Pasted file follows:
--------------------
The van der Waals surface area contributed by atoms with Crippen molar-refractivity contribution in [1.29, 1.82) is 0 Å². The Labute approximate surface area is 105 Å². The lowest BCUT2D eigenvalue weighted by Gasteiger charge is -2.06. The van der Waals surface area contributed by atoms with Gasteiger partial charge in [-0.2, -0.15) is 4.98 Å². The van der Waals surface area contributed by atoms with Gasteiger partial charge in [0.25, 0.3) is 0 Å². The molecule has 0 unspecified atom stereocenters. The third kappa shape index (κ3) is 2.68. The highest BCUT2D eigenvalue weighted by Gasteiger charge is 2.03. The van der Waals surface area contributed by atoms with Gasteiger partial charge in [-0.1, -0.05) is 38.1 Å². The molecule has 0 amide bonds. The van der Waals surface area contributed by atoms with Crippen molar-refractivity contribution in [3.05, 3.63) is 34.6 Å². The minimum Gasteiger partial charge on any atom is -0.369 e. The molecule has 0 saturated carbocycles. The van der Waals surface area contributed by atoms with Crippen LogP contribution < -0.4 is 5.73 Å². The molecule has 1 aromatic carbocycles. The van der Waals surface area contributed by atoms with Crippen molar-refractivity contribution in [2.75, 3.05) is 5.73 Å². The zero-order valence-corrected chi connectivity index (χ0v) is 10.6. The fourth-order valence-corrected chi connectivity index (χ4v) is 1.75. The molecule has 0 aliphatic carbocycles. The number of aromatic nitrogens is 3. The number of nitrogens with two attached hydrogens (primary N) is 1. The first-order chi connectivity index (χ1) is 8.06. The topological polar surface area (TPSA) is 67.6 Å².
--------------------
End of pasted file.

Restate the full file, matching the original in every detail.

The van der Waals surface area contributed by atoms with Crippen molar-refractivity contribution in [1.29, 1.82) is 0 Å². The Labute approximate surface area is 105 Å². The lowest BCUT2D eigenvalue weighted by Gasteiger charge is -2.06. The van der Waals surface area contributed by atoms with Gasteiger partial charge in [-0.2, -0.15) is 4.98 Å². The van der Waals surface area contributed by atoms with Gasteiger partial charge in [0.25, 0.3) is 0 Å². The molecule has 0 unspecified atom stereocenters. The third kappa shape index (κ3) is 2.68. The highest BCUT2D eigenvalue weighted by Gasteiger charge is 2.03. The van der Waals surface area contributed by atoms with Gasteiger partial charge in [-0.1, -0.05) is 38.1 Å². The molecule has 0 amide bonds. The van der Waals surface area contributed by atoms with Crippen molar-refractivity contribution in [3.05, 3.63) is 34.6 Å². The minimum Gasteiger partial charge on any atom is -0.369 e. The molecule has 0 saturated carbocycles. The van der Waals surface area contributed by atoms with Crippen LogP contribution < -0.4 is 5.73 Å². The molecule has 1 aromatic carbocycles. The van der Waals surface area contributed by atoms with Crippen molar-refractivity contribution in [2.75, 3.05) is 5.73 Å². The zero-order valence-corrected chi connectivity index (χ0v) is 10.6. The fourth-order valence-corrected chi connectivity index (χ4v) is 1.75. The molecule has 0 aliphatic carbocycles. The number of aromatic nitrogens is 3. The number of nitrogens with two attached hydrogens (primary N) is 1. The first-order chi connectivity index (χ1) is 8.06. The topological polar surface area (TPSA) is 67.6 Å².